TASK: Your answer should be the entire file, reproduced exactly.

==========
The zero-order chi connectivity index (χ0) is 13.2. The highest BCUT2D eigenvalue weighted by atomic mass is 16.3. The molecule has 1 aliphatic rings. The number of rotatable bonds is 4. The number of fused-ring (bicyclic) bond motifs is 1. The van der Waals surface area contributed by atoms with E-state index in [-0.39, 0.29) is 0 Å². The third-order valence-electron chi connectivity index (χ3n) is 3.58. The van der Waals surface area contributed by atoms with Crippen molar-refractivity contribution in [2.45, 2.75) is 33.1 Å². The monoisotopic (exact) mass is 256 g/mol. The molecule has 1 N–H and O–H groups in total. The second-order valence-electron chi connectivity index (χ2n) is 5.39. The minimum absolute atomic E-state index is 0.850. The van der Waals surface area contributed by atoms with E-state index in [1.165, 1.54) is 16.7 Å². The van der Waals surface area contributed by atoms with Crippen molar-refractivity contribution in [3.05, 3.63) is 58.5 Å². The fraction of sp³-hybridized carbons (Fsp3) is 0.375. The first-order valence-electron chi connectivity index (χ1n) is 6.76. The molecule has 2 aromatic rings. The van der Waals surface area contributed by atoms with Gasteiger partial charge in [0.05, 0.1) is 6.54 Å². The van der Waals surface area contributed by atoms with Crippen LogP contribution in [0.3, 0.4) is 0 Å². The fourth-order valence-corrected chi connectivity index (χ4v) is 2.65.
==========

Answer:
The zero-order chi connectivity index (χ0) is 13.2. The highest BCUT2D eigenvalue weighted by atomic mass is 16.3. The molecule has 1 aliphatic rings. The number of rotatable bonds is 4. The number of fused-ring (bicyclic) bond motifs is 1. The van der Waals surface area contributed by atoms with E-state index in [-0.39, 0.29) is 0 Å². The third-order valence-electron chi connectivity index (χ3n) is 3.58. The van der Waals surface area contributed by atoms with Crippen molar-refractivity contribution in [2.45, 2.75) is 33.1 Å². The monoisotopic (exact) mass is 256 g/mol. The molecule has 1 N–H and O–H groups in total. The second-order valence-electron chi connectivity index (χ2n) is 5.39. The minimum absolute atomic E-state index is 0.850. The van der Waals surface area contributed by atoms with E-state index in [1.165, 1.54) is 16.7 Å². The van der Waals surface area contributed by atoms with Crippen molar-refractivity contribution in [3.05, 3.63) is 58.5 Å². The fraction of sp³-hybridized carbons (Fsp3) is 0.375. The first-order valence-electron chi connectivity index (χ1n) is 6.76. The molecule has 2 aromatic rings. The van der Waals surface area contributed by atoms with Gasteiger partial charge in [0.05, 0.1) is 6.54 Å². The van der Waals surface area contributed by atoms with Crippen LogP contribution in [0.3, 0.4) is 0 Å². The fourth-order valence-corrected chi connectivity index (χ4v) is 2.65.